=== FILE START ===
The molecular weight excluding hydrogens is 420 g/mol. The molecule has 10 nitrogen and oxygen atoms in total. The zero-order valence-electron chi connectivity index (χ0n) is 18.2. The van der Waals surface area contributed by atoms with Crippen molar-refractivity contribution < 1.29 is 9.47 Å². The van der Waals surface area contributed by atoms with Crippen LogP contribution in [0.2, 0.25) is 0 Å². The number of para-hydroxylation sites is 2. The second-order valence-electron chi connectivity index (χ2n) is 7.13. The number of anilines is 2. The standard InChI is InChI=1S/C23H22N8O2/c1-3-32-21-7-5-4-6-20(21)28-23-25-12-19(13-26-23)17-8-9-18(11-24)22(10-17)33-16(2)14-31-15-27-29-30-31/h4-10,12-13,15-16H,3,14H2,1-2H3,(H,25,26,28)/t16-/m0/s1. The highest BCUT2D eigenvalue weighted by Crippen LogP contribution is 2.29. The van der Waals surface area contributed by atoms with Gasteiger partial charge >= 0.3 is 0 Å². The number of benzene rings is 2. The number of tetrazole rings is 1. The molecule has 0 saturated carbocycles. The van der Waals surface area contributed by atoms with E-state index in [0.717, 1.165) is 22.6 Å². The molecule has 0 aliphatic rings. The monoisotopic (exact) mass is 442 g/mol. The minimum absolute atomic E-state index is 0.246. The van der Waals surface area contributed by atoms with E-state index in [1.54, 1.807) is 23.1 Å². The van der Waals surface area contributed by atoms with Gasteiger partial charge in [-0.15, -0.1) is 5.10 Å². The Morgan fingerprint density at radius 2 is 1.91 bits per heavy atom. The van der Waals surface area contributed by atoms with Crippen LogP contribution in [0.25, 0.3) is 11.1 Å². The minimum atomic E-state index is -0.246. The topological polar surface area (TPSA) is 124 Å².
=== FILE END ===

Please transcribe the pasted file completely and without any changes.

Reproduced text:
The molecular weight excluding hydrogens is 420 g/mol. The molecule has 10 nitrogen and oxygen atoms in total. The zero-order valence-electron chi connectivity index (χ0n) is 18.2. The van der Waals surface area contributed by atoms with Crippen molar-refractivity contribution < 1.29 is 9.47 Å². The van der Waals surface area contributed by atoms with Crippen LogP contribution in [0.2, 0.25) is 0 Å². The number of para-hydroxylation sites is 2. The second-order valence-electron chi connectivity index (χ2n) is 7.13. The number of anilines is 2. The standard InChI is InChI=1S/C23H22N8O2/c1-3-32-21-7-5-4-6-20(21)28-23-25-12-19(13-26-23)17-8-9-18(11-24)22(10-17)33-16(2)14-31-15-27-29-30-31/h4-10,12-13,15-16H,3,14H2,1-2H3,(H,25,26,28)/t16-/m0/s1. The highest BCUT2D eigenvalue weighted by Crippen LogP contribution is 2.29. The van der Waals surface area contributed by atoms with Gasteiger partial charge >= 0.3 is 0 Å². The number of benzene rings is 2. The number of tetrazole rings is 1. The molecule has 0 saturated carbocycles. The van der Waals surface area contributed by atoms with E-state index in [0.717, 1.165) is 22.6 Å². The molecule has 0 aliphatic rings. The monoisotopic (exact) mass is 442 g/mol. The minimum absolute atomic E-state index is 0.246. The van der Waals surface area contributed by atoms with E-state index in [1.54, 1.807) is 23.1 Å². The van der Waals surface area contributed by atoms with Gasteiger partial charge in [-0.15, -0.1) is 5.10 Å². The Morgan fingerprint density at radius 2 is 1.91 bits per heavy atom. The van der Waals surface area contributed by atoms with Crippen LogP contribution in [0.25, 0.3) is 11.1 Å². The minimum atomic E-state index is -0.246. The topological polar surface area (TPSA) is 124 Å².